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Industry versus Inferiority is Erikson's fourth developmental stage, which takes place from age 6 to 11, involves the shift from whimsical play to a desire for achievement and completion. A child learns that he receives praise and recognition for doing well in school and completing tasks and also realizes he can fail at these tasks as well. Identity versus Identity Confusion is Erikson's fifth developmental stage, wherein adolescents begin to seek their true identities and a sense of self. The central question of this stage is of course, "Who am I?” Intimacy versus isolation is Erikson’s sixth developmental stage, which individuals experience during the early adulthood years. At this time, individuals face the developmental task of forming intimate relationships with others. Erikson describes intimacy as finding oneself yet losing oneself in another. If the young adult forms healthy friendships and an intimate relationship with another individual, intimacy will be achieved; if not, isolation will result. Generativity versus stagnation is Erikson’s seventh developmental stage, which individuals experience during middle adulthood. A chief concern is to assist the younger generation in developing and leading useful lives- this is what Erikson means by generativity. The feeling of having done nothing to help the next generation is stagnation.

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Integrity versus despair is Erikson’s eighth and final developmental stage, which individuals experience during late adulthood. In the later year of life, we look back and evaluate what we have done with our lives. Through many different routes, the older person may have developed a positive outlook in most of all of the previous stages of development. If so, the retrospective glances will reveal a picture of a life well spent, and the person will feel a sense of satisfaction-integrity will be achieved. If the older adult resolved many of the earlier stages negatively, the retrospective glances likely will yield doubt or gloom- the despair Erikson talks about. Erikson does not believe that the proper solution to a stage crisis is always completely positive. Some exposure or commitment to the negative end of the person’s bipolar conflict is sometimes inevitable- you cannot trust all people under all circumstances and survive, for example. Nonetheless, in the healthy solution to a stage crisis, the positive resolution dominates.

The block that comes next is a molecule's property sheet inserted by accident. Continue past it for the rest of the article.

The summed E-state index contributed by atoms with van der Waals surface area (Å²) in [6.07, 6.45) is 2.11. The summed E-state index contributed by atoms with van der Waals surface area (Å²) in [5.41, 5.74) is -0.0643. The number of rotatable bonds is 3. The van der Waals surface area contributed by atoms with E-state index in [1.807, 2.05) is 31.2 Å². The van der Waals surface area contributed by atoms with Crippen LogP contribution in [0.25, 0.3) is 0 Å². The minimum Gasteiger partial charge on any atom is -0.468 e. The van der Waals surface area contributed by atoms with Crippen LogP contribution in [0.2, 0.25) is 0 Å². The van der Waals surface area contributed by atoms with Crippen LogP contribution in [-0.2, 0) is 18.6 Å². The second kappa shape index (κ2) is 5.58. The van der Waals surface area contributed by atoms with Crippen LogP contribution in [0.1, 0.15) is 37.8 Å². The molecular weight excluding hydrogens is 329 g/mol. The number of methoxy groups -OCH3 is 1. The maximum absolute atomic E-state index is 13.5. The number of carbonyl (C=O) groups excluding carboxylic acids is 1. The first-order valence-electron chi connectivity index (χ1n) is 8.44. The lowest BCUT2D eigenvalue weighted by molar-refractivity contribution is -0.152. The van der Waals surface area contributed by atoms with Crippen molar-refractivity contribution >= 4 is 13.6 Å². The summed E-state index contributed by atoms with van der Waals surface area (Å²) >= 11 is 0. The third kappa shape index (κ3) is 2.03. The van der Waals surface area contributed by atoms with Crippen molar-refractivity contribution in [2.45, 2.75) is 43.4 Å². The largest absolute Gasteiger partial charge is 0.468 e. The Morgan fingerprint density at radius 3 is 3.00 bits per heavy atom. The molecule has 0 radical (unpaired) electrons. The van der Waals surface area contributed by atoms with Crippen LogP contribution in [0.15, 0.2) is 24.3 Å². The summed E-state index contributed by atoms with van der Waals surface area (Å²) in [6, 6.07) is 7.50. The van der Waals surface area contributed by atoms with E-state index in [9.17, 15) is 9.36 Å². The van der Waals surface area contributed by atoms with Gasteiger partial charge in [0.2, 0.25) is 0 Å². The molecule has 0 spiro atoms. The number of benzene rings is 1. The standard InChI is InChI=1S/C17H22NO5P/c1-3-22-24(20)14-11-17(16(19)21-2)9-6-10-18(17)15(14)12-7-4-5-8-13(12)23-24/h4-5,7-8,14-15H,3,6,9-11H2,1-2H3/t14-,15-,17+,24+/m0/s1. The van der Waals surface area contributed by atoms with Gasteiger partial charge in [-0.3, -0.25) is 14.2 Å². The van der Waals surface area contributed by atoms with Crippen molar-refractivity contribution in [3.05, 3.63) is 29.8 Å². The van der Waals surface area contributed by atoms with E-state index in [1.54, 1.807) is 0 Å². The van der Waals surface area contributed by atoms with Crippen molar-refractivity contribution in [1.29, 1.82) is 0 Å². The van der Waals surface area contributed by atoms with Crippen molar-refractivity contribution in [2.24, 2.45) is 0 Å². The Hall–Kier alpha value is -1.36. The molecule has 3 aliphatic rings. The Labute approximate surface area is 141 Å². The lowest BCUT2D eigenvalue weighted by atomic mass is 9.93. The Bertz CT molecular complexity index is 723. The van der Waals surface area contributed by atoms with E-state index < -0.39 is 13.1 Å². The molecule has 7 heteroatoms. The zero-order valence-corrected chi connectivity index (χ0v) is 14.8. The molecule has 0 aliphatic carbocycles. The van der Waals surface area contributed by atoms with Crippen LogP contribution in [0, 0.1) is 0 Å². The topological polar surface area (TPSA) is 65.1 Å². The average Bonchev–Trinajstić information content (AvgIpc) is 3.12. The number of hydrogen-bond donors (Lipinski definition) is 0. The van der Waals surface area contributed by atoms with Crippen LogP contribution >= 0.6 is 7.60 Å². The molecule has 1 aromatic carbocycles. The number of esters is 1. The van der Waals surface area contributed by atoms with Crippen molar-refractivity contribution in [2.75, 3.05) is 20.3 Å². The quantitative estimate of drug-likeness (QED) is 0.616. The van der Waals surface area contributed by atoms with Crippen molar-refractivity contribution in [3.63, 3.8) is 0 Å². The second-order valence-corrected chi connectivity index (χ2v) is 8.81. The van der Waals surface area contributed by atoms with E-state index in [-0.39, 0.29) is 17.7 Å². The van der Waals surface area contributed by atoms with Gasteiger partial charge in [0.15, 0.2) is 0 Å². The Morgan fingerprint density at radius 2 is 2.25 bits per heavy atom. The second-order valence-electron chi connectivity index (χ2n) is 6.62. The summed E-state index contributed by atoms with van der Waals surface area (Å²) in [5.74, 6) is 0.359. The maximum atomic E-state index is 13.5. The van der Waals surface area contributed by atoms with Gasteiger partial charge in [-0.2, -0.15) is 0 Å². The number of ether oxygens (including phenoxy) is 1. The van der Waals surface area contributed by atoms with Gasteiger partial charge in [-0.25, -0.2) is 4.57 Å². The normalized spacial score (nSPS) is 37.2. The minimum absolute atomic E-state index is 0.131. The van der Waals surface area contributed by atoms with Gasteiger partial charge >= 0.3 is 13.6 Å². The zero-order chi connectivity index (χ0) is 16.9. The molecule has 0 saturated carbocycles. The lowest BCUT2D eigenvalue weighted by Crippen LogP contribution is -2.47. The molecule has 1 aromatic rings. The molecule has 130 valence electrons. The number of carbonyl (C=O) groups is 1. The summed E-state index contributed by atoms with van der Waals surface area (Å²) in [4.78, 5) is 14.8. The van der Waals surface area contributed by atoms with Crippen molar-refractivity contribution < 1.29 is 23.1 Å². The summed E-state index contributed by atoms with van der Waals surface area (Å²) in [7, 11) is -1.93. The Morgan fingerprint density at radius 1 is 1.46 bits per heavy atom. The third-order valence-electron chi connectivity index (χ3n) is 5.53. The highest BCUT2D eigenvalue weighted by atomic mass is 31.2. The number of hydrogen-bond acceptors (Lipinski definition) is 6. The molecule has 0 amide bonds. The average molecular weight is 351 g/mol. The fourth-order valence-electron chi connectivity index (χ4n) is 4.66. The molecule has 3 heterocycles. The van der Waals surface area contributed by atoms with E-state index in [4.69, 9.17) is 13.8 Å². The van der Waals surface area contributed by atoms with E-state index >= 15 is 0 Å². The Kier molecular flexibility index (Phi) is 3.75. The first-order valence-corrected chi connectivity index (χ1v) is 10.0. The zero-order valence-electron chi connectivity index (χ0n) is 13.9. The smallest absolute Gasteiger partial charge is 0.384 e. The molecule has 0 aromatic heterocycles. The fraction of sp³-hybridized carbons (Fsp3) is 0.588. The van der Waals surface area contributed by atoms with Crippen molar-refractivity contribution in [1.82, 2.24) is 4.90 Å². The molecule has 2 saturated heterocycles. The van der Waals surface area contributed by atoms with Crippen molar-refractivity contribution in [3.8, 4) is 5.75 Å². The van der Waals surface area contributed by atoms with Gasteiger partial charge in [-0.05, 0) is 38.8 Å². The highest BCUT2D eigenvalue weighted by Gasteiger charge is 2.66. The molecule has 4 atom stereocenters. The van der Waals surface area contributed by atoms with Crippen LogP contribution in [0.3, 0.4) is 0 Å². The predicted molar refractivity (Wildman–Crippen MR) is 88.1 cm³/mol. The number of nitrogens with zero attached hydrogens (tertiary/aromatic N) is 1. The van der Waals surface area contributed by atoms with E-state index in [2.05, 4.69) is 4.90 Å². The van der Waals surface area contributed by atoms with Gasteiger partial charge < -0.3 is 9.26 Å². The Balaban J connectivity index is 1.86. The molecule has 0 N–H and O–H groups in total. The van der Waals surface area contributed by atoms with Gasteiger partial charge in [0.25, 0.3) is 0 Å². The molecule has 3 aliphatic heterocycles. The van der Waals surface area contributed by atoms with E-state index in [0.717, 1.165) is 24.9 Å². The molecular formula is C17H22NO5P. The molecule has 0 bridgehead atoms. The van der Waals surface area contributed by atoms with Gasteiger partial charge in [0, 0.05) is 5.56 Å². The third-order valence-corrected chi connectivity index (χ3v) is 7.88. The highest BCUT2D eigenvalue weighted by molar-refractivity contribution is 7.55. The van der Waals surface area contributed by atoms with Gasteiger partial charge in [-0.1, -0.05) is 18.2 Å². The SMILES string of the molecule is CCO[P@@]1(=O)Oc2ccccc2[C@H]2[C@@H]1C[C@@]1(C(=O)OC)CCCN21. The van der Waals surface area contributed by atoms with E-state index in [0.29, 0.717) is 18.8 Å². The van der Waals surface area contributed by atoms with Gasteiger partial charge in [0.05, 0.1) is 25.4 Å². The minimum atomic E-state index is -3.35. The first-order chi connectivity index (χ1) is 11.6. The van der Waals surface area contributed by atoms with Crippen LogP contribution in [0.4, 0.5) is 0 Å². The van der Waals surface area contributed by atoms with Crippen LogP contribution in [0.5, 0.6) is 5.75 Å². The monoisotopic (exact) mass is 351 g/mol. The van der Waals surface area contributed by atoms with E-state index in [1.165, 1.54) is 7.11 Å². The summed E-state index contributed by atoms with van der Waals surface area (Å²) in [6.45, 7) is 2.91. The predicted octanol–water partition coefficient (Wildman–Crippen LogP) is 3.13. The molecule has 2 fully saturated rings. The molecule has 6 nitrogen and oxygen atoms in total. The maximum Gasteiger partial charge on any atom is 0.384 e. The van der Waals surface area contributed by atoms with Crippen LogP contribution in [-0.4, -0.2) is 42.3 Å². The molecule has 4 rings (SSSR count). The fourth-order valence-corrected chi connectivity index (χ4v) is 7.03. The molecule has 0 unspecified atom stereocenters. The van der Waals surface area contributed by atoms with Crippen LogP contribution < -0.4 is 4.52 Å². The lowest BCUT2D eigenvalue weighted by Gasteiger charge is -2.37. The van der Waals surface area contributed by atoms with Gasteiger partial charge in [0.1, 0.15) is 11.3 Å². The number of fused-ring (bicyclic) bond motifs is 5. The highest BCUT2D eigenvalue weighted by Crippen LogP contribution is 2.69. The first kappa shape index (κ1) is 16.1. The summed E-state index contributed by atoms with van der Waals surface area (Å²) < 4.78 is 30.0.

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Hoare, C.H. (2005). Erikson’s general and adult developmental revisions of Freudian thought: “Outward, forward, upward”. Journal of Adult Development, 12, 19-31.

Erikson, E.H. (1982). The Life Cycle Completed: A Review. New York: W.W. Norton & Company.

Marcia, J. E., (1966), Development and validation of ego identity status, Journal of Personality and Social Psychology 3, pp. 551-58

Sheehy, Gail (1976) Passages: Predictable Crises of Adult Life. New York: E. P. Dutton.

Stevens, Richard (1983) Erik Erikson: An Introduction. New York: St. Martin's.